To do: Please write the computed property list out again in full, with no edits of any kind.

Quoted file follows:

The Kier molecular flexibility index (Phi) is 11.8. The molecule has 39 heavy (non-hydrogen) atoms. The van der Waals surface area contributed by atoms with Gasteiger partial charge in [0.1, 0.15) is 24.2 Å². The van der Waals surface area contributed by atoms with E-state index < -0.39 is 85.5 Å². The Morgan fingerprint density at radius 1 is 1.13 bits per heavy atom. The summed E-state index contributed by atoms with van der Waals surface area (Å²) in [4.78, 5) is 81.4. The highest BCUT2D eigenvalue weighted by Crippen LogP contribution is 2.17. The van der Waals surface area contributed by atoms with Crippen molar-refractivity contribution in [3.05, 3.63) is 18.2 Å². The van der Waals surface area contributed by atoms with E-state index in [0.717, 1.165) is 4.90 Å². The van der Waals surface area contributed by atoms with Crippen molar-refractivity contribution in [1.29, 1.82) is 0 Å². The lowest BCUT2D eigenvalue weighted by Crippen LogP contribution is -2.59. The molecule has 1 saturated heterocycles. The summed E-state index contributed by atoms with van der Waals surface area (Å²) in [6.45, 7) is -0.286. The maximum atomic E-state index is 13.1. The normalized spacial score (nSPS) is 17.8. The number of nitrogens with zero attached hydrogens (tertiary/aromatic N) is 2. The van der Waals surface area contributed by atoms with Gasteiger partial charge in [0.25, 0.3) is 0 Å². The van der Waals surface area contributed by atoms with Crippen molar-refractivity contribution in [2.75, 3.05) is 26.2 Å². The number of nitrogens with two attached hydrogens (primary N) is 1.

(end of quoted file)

The Kier molecular flexibility index (Phi) is 11.8. The molecule has 39 heavy (non-hydrogen) atoms. The van der Waals surface area contributed by atoms with Gasteiger partial charge in [0.1, 0.15) is 24.2 Å². The van der Waals surface area contributed by atoms with E-state index < -0.39 is 85.5 Å². The Morgan fingerprint density at radius 1 is 1.13 bits per heavy atom. The summed E-state index contributed by atoms with van der Waals surface area (Å²) in [4.78, 5) is 81.4. The highest BCUT2D eigenvalue weighted by Crippen LogP contribution is 2.17. The van der Waals surface area contributed by atoms with Crippen molar-refractivity contribution in [3.05, 3.63) is 18.2 Å². The van der Waals surface area contributed by atoms with E-state index in [0.717, 1.165) is 4.90 Å². The van der Waals surface area contributed by atoms with Crippen molar-refractivity contribution in [1.29, 1.82) is 0 Å². The lowest BCUT2D eigenvalue weighted by Crippen LogP contribution is -2.59. The molecule has 1 saturated heterocycles. The summed E-state index contributed by atoms with van der Waals surface area (Å²) in [6.45, 7) is -0.286. The maximum atomic E-state index is 13.1. The normalized spacial score (nSPS) is 17.8. The number of nitrogens with zero attached hydrogens (tertiary/aromatic N) is 2. The van der Waals surface area contributed by atoms with Gasteiger partial charge in [0.25, 0.3) is 0 Å². The van der Waals surface area contributed by atoms with Crippen molar-refractivity contribution in [2.75, 3.05) is 26.2 Å². The number of nitrogens with two attached hydrogens (primary N) is 1.